Distance: 137,000km in total, of which 1,528km was in Greece and 97,000km in continental China

Countries visited: Greece, Kazakhstan, Turkey, Russian Federation, United Kingdom, France, United States, Argentina, Tanzania, Oman, Pakistan, India, Thailand, Malaysia, Indonesia, Australia, Japan, Republic of Korea, Democratic People’s Republic of Korea, Vietnam, People’s Republic of China

Torch Details

Description: The shape of the torch recalls that of a parchment scroll. Its curved body is made of anodised aluminium. A carved etched pattern representing lucky clouds covers the surface of the upper part of the torch. The two ends of the torch also have the shape of a cloud, a very old decorative element from Chinese art which can be found on buildings, sculptures and furniture. The red Chinese lacquer symbolises the spirit of celebration, enthusiasm and luck. A fine layer of rubber-based varnish covers the handle of the torch. It facilitates the grip and aims to imitate the contact of human skin as if the torchbearer were holding a friend’s hand.

Colour: Silver, red

Height: 72cm

Composition: Aluminium, rubber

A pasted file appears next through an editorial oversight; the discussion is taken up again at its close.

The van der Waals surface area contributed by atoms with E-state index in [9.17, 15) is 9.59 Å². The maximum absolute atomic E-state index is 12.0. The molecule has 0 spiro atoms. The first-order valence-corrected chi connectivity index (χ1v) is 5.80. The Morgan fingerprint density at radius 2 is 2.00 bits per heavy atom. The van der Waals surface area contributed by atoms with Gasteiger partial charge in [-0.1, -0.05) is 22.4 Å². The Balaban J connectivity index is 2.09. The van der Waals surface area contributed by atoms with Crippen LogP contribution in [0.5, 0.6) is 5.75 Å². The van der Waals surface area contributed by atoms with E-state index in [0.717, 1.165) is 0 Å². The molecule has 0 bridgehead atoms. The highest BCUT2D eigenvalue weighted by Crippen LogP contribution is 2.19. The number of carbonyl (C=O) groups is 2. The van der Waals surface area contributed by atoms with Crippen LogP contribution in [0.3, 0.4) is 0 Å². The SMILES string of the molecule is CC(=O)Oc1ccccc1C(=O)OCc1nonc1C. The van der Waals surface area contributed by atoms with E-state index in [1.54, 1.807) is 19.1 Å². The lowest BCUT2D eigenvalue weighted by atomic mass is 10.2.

Fuel: Propane. Average burning time of about 15 minutes.

Designer / Manufacturer: Lenovo China, Aerospace Science & Industry / Zhongshan Vatti Gas Appliance Stock Co., Ltd.


Did You Know?

In order to climb Mount Qomolangma (Everest), a second Olympic flame was lit and sent to Tibet from the flame which had arrived in Beijing on 31 March 2008. It reached the summit of the highest mountain in the world on 8 May. The safety lamp and torch were specially modified to allow the flame to burn at the high altitude. On 21 June in Lhassa, this flame then re-joined the one of the relay which travelled through China.

The cauldron was 32 metres high and weighed 45 tonnes. At the Opening Ceremony, it was discreetly put in place using a system of rails while the crowds’ attention was focused on the Athletes’ Parade.

The choice of a parchment scroll as the basic shape for the torch is due to chance. The idea arose in a meeting, when a staff member casually rolled up a piece of paper. It was at that moment that the designers realised that the shape which was formed resembled that of a torch.

The safety lamp was inspired by traditional lanterns used in ancient Chinese palaces. The round and square shapes found in the design symbolise the Chinese concept of round sky and square Earth. Like the torch, it bears the pattern of lucky clouds.

The height of 72cm was derived from 8 x 9: two figures that express luck and longevity in Chinese culture.


Discover the Games

The Brand

A visual identity is developed for each edition of the Olympic Games.



The Medals

Beginning as an olive wreath, medal designs have evolved over the years.



The Mascot

An original image, it must give concrete form to the Olympic spirit.



The Torch

An iconic part of any Olympic Games, each host offers their unique version.